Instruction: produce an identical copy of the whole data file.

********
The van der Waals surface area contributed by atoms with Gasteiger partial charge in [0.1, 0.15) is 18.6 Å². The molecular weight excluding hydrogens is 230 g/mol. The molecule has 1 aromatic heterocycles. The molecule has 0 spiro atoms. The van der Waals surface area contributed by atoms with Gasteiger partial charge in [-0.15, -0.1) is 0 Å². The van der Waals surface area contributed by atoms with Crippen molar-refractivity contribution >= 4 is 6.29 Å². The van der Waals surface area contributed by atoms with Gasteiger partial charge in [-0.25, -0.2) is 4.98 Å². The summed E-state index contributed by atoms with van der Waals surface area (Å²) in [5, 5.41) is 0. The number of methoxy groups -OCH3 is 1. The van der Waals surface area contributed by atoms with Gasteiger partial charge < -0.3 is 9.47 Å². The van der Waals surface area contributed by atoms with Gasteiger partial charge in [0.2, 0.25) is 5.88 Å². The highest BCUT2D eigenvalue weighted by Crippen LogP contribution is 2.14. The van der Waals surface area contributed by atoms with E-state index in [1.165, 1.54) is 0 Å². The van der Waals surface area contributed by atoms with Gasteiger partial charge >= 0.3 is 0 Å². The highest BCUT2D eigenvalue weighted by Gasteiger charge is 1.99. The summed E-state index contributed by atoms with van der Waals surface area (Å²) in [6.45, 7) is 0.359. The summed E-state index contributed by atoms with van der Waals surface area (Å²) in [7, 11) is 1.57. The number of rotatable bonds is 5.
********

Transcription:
The van der Waals surface area contributed by atoms with Gasteiger partial charge in [0.1, 0.15) is 18.6 Å². The molecular weight excluding hydrogens is 230 g/mol. The molecule has 1 aromatic heterocycles. The molecule has 0 spiro atoms. The van der Waals surface area contributed by atoms with Gasteiger partial charge in [-0.15, -0.1) is 0 Å². The van der Waals surface area contributed by atoms with Crippen molar-refractivity contribution >= 4 is 6.29 Å². The van der Waals surface area contributed by atoms with Gasteiger partial charge in [-0.25, -0.2) is 4.98 Å². The summed E-state index contributed by atoms with van der Waals surface area (Å²) in [5, 5.41) is 0. The number of methoxy groups -OCH3 is 1. The van der Waals surface area contributed by atoms with Gasteiger partial charge < -0.3 is 9.47 Å². The van der Waals surface area contributed by atoms with Gasteiger partial charge in [0.2, 0.25) is 5.88 Å². The highest BCUT2D eigenvalue weighted by Crippen LogP contribution is 2.14. The van der Waals surface area contributed by atoms with E-state index in [1.165, 1.54) is 0 Å². The van der Waals surface area contributed by atoms with Gasteiger partial charge >= 0.3 is 0 Å². The highest BCUT2D eigenvalue weighted by Gasteiger charge is 1.99. The summed E-state index contributed by atoms with van der Waals surface area (Å²) in [6.45, 7) is 0.359. The summed E-state index contributed by atoms with van der Waals surface area (Å²) in [7, 11) is 1.57. The number of rotatable bonds is 5.